The configuration has to comply to two basic requirements:
- Richness of the configuration object
- Simplicity and speed of access to the configuration
Historically, the configuration component was started as a simple UNIX-style configuration file reflection. Later, when XML arrived, and the fact that XML files represent a perfect configuration media, the XML configuration reflection was added. Today, the XML configuration is preferred, except for applications with very tight memory and/or high performance requirements.
The configuration factory allows to create configurations.
In most of the frameworks, the process of creating anything is extremely complicated and confusing, so the way the configuration factory creates the configuration is simplified to the maximum extent possible:
URL cfURL = new URL(...); ConfigurationFactory cff = new ConfigurationFactory(); Configuration cf = cff.getConfiguration(cfURL);
That's all it takes. The configuration factory determines the type of the configuration object at that URL (plaintext or XML) and instantiates the corresponding configuration object.
The configuration URL protocols supported at this time are:
- file: file suffix is used to determine the configuration type, for .conf it is assumed to be plaintext, for .conf.xml it is assumed to be XML.
- http: MIME content type is used to determine the configuration type, for text/plain it is assumed to be plaintext, for text/xml it is assumed to be XML.
- ftp: same as for HTTP.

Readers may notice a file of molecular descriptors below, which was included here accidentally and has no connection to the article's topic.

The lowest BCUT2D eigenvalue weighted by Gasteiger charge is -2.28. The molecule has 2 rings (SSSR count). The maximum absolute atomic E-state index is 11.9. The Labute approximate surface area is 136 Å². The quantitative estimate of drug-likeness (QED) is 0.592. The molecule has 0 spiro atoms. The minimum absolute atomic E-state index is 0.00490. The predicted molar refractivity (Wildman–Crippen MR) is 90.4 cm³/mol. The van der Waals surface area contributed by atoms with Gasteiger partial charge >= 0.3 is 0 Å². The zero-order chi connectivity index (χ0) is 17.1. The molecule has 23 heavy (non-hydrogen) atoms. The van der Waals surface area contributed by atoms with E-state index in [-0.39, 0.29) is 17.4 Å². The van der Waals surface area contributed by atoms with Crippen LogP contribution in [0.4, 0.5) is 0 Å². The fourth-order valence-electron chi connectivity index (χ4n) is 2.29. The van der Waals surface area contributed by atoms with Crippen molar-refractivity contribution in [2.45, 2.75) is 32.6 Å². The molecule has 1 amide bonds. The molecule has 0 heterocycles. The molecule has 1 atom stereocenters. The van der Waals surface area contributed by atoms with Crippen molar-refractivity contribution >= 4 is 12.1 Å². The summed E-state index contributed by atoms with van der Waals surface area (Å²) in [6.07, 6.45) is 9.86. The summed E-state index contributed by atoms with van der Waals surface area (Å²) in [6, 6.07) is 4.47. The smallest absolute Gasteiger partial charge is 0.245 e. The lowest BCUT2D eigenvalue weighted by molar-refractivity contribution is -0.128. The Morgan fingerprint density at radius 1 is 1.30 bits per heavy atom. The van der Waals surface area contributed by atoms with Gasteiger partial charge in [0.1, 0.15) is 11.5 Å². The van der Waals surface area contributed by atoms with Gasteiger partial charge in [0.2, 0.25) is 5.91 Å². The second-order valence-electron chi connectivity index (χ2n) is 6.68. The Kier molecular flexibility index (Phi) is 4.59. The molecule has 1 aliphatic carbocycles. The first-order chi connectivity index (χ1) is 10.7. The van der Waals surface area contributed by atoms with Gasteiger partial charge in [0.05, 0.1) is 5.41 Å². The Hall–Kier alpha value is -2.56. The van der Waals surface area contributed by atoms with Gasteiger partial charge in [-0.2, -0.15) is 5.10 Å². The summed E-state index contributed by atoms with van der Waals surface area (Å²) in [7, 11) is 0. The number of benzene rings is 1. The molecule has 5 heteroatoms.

Support for other protocols is possible, especially if they provide data stream (unlike, for example, LDAP), but at this point creating such a driver was not a priority.
As of moment of writing, the configuration factory is also able to store the configuration, to a limited extent. Only file: protocol for plaintext is supported.
Configurations can be chained. The original idea is taken from the UNIX way of configuring the programs: there's a system-wide configuration, then goes the user default, then local configuration. Consider an example:
ConfigurationFactory cff; Configuration systemCf = cff.getConfiguration(systemURL); Configuration userCf = cff.getConfiguration(userURL); Configuration localCf = cff.getConfiguration(localURL); userCf.setDefaultConfiguration(systemCf); localCf.setDefaultConfiguration(userCf);
In this case, the value will be read from localCf. If it is not present in the local configuration, it will be read from userCf, and if it is not present there, it will be read from systemCf.
For now, one word: @ConfigurableProperty. The rest is obvious.
See also: Instrumentation.